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I am a learner of English. Usually I use and see the prepositions by and in before the noun (hands). As these prepositions make sense when they come before the noun. But today I read an article on a news website. Where the reporter used the preposition at before the noun and it completely did not sound natural to me. So, as usual I landed here to get some help on it.

On the news website:

Ms Muhia says she would leave if her husband brought home another woman, and that many others would do the same.

"Where are we heading, we are going to have many divorces," she says.

Some men clearly feel threatened by such talk. Nderitu Njoka, who runs a men's empowerment group, says Kenyan men often suffer economic, legal and even physical abuse at the hands of women - and he defends polygamy.

"If your first or second wife doesn't respect you as a man - does not care for you, cook for you, do all those things that she's supposed to do, then you're not supposed to just stay there and live a stressful life."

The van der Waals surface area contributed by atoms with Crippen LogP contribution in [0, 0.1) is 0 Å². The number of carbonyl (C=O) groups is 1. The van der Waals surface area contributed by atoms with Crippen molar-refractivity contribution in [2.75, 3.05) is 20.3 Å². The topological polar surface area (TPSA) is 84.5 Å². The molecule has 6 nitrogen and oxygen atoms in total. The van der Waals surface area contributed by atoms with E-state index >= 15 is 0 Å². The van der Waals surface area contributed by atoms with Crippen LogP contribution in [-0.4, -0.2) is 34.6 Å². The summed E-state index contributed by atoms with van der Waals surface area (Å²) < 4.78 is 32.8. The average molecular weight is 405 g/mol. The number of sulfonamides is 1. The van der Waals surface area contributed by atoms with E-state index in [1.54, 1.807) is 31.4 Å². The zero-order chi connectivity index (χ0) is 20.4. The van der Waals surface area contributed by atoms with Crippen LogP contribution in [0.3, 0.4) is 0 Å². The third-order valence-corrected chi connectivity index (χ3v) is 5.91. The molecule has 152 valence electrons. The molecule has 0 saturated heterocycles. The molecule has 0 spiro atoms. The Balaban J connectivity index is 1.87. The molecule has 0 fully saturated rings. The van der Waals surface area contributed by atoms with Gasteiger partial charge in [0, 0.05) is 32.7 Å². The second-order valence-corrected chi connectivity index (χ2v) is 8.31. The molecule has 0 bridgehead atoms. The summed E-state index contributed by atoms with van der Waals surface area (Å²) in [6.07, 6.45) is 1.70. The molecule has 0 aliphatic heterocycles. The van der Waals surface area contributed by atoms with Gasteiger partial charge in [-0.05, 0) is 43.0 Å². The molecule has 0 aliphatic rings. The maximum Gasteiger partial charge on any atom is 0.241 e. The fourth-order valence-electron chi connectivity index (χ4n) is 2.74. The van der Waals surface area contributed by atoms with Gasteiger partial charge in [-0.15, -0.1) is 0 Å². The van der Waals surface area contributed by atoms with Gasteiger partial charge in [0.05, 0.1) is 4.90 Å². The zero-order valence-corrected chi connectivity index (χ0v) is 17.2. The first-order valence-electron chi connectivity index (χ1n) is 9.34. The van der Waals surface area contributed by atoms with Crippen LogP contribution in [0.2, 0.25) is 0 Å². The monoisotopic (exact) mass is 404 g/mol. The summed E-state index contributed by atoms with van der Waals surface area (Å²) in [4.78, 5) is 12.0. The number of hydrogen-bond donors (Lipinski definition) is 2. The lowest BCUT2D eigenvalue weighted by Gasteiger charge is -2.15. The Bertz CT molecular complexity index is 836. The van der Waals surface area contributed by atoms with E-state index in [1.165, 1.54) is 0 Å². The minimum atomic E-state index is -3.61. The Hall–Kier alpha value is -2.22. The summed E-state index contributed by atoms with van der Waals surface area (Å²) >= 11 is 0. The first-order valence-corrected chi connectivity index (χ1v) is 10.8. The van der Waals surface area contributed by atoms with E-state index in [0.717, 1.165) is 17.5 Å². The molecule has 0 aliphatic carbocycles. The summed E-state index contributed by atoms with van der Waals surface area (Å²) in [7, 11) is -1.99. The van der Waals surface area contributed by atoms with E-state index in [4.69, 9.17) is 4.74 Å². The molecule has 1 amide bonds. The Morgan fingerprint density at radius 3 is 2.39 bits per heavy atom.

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This is a metaphorical usage of sense 16 in Collins for learners:

You use at to say how something is being done.

In this case, physical abuse at the hands of women could be taken literally - that is, women may be using their hands to do this - but it is likely being used metaphorically, and means that women are responsible for the physical abuse.

In fact, it has its own sense (#12) in Collins for learners:

If someone experiences a particular kind of treatment, especially unpleasant treatment, at the hands of a person or organization, they receive it from them.

In answer to your more general question about at: yes, you can use it with a noun.

  • at home
  • at school
  • at the hospital
  • at the side of the road
  • Thanks for cluing me into the Collins for Learners dictionary, I'm a native speaker but there are times when regular dictionary definitions don't provide as much context as I'd like. – neontapir Sep 24 '15 at 16:17

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